Where Inspiration Comes Sliding Through – notes on a talk given by Carolyn Martin
How do you start a poem (or a story)?
- Put pen to paper?
- Put finger to keyboard?
- Write and/or change the first line of something you remember, then see where it goes.
How do you include yourself in a poem (or a story)?
- You don’t have to say “I.” You can stand back and be objective and still be you.
- Details/observations reflect the observer’s eye.
- Allusions imply the observer’s interests and knowledge.
How do you include the reader in a poem (of a story)?
- End with a question
- Invites the reader to respond
- Avoids tying things up with a bow. Let the reader work too.
- Allude to things the reader might empathize with –
- not fitting in,
- achievement not matching the dream, etc.
What kind of thing can you write/include in your poem?
- Lists – images add to the aura
- Other writers – allusions add weight. Look for someone whose work fits your context
- Sensory detail – makes the observer/speaker/character real.
What voice will you write in?
- Can write in your own voice
- Or find inspiration in a character from fairytale, the Bible, the woman next to you on the plane…
- Wear someone else’s mask – humanize them with a surprise twist on the known
- Can write in more than one voice – mother and child?
How will you use your words?
- with altered meanings – lie/deceit, lie/resting place
- with unexpressed emotion – beyond … beyond
- with surprise – coach and coached
- Traditionally lines of poetry ended in rhyming patterns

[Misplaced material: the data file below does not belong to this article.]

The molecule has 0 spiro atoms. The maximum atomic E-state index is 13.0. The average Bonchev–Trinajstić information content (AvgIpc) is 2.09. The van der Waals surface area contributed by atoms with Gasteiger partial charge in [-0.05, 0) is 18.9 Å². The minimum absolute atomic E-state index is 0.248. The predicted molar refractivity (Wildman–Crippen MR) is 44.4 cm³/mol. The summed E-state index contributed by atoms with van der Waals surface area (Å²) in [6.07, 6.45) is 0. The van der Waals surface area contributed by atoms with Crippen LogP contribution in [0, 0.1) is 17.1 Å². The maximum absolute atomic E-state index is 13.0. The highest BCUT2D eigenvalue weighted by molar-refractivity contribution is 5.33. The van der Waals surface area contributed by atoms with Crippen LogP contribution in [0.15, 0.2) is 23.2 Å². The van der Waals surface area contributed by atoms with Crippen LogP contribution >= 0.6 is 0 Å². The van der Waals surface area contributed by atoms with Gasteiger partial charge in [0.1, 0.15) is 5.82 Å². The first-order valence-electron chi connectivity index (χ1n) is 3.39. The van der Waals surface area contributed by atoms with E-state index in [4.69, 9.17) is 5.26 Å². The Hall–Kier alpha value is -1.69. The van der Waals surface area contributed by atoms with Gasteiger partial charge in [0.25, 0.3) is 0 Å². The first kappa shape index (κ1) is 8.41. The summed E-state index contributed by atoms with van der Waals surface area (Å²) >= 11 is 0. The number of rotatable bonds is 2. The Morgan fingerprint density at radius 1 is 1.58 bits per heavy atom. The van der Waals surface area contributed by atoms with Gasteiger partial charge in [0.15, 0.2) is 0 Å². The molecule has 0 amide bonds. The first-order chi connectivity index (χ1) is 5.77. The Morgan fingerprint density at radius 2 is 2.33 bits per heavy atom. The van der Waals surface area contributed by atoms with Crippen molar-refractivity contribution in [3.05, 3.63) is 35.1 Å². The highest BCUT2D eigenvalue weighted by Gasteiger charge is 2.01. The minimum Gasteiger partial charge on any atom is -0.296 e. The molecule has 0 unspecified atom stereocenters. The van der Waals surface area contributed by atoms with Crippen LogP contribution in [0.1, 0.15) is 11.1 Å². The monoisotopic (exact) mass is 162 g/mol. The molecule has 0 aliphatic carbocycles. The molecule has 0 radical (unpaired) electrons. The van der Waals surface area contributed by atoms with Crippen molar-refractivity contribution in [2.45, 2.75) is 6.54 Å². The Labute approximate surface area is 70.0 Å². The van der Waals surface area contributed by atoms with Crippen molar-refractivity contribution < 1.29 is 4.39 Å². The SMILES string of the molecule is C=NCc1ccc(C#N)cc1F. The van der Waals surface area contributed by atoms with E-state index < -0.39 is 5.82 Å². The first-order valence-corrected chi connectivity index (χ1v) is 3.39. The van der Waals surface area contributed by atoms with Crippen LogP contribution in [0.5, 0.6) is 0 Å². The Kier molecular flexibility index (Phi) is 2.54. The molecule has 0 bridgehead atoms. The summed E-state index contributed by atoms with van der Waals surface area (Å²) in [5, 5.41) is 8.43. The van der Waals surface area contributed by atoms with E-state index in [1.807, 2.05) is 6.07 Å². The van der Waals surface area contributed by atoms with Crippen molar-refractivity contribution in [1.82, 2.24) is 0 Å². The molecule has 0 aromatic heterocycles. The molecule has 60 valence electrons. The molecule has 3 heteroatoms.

- Now we’re more like to use internal rhyme
- Rhymes don’t have to be obvious to be effective – chandelier and silks that sear.
How will you choose your message?
- Your character probably has something to say. Then make it global
- No happy-ever-afters if Cinderella’s not wearing her shoe
- No quick road to success if the inn-keeper didn’t let Mary and Joseph stay
- Desire for connection is universal theme
- As are wicked stepmothers
- And love – but a love poem really doesn’t have to use the word.
- Doesn’t have to be unambiguous.
- Your reader may see something more than you thought you’d put there, and that’s good.
- Poetry makes the reader slow down – it’s okay of they have to read it more than once – perhaps it’s even better.
- Lots of things are said (or read) in the space in between. Poetry is about spaces.
- Get the reader involved in the desire/need of the author.
At the end of the session—which was filled with lively discussion (did you know the brothers Grimm invented wicked stepmothers because wicked mothers sounded too unpleasant?) we had four sources of inspiration to think about:
- Inspiration all around us
- Other voices (fictional, fairytale, neighbor, friend…)
- Travel (where you’ve been, where you’d like to go, where you might have been…)
We also had several ways to enhance our reading of poetry
- Read more than once
- Underline what strikes you
- Look for repetition, rhyme, unexpected images
- Sink into the question at the end.
Finally, Carolyn invited us to WRITE for 10 minutes. If you missed the meeting, you can do it now and create an entry for the next contest!
- Write your few words about inspiration
- Select a character from literature, fairytale, myth, history or current events and speak in his/her voice.
- Think of a place you particularly love. Write about the details and experiences there that inspire you.
- What can you say in public about a private relationship?
Thank you Carolyn!